Assistance to developing countries, particularly LDCs, LLDCs and SIDS, on these significant matters is the most important task in the context of joint work of donors and the UN system, including by means of South-South and Triangular cooperation.
In this regard, we stand against enhancement of unilateral approaches and protectionism in international trade as well as proliferation of regimes of unilateral sanctions applied outside the UN Security Council. Such policies have been especially harmful to countries with dependency on imports of food and medical supplies. Therefore, we would like to highlight the relevance of the initiative by Russia’s President Vladimir Putin to create so called “green channels” that are free from trade wars and sanctions, primarily for essential goods, foods, medicines and personal protection equipment which are needed specifically for tackling the pandemic.
At the time of restrictions due to the coronavirus pandemic, ICTs have become an important factor in the medical, agricultural and other fields. We welcome the active role of the UN in discussing social and economic aspects of the digital agenda. This work must be based on consensual approaches approved by Member States. We stress that the roadmap proposed by the Secretary-General on this matter yet requires thorough examination.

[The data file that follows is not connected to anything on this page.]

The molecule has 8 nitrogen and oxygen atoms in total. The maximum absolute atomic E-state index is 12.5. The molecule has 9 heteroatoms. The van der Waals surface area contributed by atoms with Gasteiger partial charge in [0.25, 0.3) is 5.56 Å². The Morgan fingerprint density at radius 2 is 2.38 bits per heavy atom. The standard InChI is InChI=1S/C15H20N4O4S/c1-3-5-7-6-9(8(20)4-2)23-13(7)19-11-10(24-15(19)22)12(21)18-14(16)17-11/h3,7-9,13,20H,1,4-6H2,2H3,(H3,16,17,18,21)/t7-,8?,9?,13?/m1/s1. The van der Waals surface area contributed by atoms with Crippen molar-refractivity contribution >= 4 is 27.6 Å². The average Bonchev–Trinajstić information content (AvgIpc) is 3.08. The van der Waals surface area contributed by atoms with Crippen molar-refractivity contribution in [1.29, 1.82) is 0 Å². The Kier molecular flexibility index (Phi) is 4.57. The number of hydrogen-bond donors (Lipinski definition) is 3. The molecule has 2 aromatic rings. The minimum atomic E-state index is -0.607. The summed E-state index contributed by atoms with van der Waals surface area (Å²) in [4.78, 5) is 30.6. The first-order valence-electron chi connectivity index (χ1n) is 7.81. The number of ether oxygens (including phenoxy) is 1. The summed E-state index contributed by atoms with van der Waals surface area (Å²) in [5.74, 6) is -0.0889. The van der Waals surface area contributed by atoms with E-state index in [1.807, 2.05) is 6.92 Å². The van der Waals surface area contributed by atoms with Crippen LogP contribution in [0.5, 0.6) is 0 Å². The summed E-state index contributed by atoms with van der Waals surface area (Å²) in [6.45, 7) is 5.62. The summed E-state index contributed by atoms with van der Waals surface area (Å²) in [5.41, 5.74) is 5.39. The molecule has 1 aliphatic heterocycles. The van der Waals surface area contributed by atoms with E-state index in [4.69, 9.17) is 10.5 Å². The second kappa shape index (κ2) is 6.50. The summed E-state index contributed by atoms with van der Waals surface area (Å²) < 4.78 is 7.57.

We share the views of the growing number of countries regarding the need for a rapid reform of the global financial system by increasing the weight and role of major emerging economies in the management of the World Bank and the International Monetary Fund.
We note with appreciation the acceleration of work on the WTO reform that has lingered since 2008. The WTO is an important mechanism for sustaining and strengthening the universal, open, non-discriminatory and equitable trade.
As supply chains become more efficient and international communications and digital transformation experience fragmentation, we are witnessing progressive strengthening of regional integration networks. In this context, we favor alignment of the capacities of the Eurasian Economic Union, the Belt and Road initiative, ASEAN, SCO and other regional projects for transition to the quality integration enhancement in the framework of the Greater Eurasian Partnership, the “integration of integrations”.